Intel has admitted that the problems caused by patching the Spectre and Meltdown vulnerabilities in its chips affect newer models as well as the older ones it had previously admitted to.
According to Intel VP and general manager of the Data Center Group, Navin Shenoy, updates to PCs with Ivy Bridge, Sandy Bridge, Skylake, and the current flagship Kaby Lake processors were just as vulnerable as those packing older Broadwell ad Haswell chips.
“We have determined that similar behavior occurs on other products in some configurations, including Ivy Bridge-, Sandy Bridge-, Skylake-, and Kaby Lake-based platforms,” Shenoy wrote in a Wednesday blog post. “We have reproduced these issues internally and are making progress toward identifying the root cause.”
The patches have been causing systems to reboot after patching – not just at a machine level, but also entire servers. The predicted slowdown caused by the patching has reduced workload speeds by up to 25 per cent in some cases, despite Intel previously promising that this would not be an issue.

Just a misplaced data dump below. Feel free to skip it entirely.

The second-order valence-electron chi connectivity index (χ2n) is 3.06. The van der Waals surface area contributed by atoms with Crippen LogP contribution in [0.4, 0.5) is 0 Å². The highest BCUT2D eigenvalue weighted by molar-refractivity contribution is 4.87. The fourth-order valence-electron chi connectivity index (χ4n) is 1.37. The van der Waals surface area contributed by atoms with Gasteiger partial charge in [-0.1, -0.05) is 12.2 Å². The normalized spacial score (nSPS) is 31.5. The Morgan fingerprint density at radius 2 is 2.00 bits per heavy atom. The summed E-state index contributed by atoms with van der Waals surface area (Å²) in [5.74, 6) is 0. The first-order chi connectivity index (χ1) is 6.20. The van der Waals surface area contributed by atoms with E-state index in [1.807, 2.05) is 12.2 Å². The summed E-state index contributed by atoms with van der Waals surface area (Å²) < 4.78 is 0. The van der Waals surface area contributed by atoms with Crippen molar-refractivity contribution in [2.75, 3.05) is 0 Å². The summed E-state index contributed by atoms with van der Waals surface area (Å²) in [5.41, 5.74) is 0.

The buggy firmware updates were distributed to motherboard manufacturers as part of a BIOS update. Vendors such as MSI, ASUS, and Gigabyte have issued press releases announcing the new BIOS revisions this week, but for now, it might not be wise to update to those versions. Users who haven’t installed the latest BIOS are not affected, and Intel says that new patches will enter the validation phase early next week.
The company has issued a new warning about the stability issues and recommends system manufacturers, software vendors, and cloud providers test its beta microcode updates before the final release.
There are currently no known exploits being used in the wild for these vulnerabilities, so most users should be fine waiting for the update. However, end users will have to make that decision based on their potential exposure.